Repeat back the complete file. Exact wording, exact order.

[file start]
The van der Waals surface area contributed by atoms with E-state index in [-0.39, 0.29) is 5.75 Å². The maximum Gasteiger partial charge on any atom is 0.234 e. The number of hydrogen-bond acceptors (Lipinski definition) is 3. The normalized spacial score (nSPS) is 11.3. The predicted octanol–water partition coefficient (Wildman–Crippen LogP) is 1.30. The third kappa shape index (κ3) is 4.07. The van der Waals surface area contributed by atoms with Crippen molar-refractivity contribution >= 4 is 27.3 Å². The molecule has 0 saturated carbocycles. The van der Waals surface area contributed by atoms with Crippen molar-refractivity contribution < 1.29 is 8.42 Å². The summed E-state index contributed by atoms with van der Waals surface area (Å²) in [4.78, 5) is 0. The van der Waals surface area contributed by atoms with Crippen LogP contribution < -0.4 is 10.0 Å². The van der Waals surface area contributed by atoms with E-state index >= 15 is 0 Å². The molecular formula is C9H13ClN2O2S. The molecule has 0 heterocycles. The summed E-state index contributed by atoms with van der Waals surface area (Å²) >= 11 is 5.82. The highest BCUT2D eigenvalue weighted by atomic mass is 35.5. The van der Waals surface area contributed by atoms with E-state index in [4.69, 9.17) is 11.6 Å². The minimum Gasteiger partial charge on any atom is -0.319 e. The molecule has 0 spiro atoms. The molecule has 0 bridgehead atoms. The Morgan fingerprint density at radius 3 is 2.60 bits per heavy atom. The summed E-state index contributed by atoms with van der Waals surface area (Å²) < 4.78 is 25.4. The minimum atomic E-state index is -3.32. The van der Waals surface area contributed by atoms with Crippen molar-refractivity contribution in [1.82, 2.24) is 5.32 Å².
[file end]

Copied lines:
The van der Waals surface area contributed by atoms with E-state index in [-0.39, 0.29) is 5.75 Å². The maximum Gasteiger partial charge on any atom is 0.234 e. The number of hydrogen-bond acceptors (Lipinski definition) is 3. The normalized spacial score (nSPS) is 11.3. The predicted octanol–water partition coefficient (Wildman–Crippen LogP) is 1.30. The third kappa shape index (κ3) is 4.07. The van der Waals surface area contributed by atoms with Crippen molar-refractivity contribution >= 4 is 27.3 Å². The molecule has 0 saturated carbocycles. The van der Waals surface area contributed by atoms with Crippen molar-refractivity contribution < 1.29 is 8.42 Å². The summed E-state index contributed by atoms with van der Waals surface area (Å²) in [4.78, 5) is 0. The van der Waals surface area contributed by atoms with Crippen LogP contribution < -0.4 is 10.0 Å². The van der Waals surface area contributed by atoms with E-state index >= 15 is 0 Å². The molecular formula is C9H13ClN2O2S. The molecule has 0 heterocycles. The summed E-state index contributed by atoms with van der Waals surface area (Å²) >= 11 is 5.82. The highest BCUT2D eigenvalue weighted by atomic mass is 35.5. The van der Waals surface area contributed by atoms with E-state index in [4.69, 9.17) is 11.6 Å². The minimum Gasteiger partial charge on any atom is -0.319 e. The molecule has 0 spiro atoms. The molecule has 0 bridgehead atoms. The Morgan fingerprint density at radius 3 is 2.60 bits per heavy atom. The summed E-state index contributed by atoms with van der Waals surface area (Å²) < 4.78 is 25.4. The minimum atomic E-state index is -3.32. The van der Waals surface area contributed by atoms with Crippen molar-refractivity contribution in [1.82, 2.24) is 5.32 Å².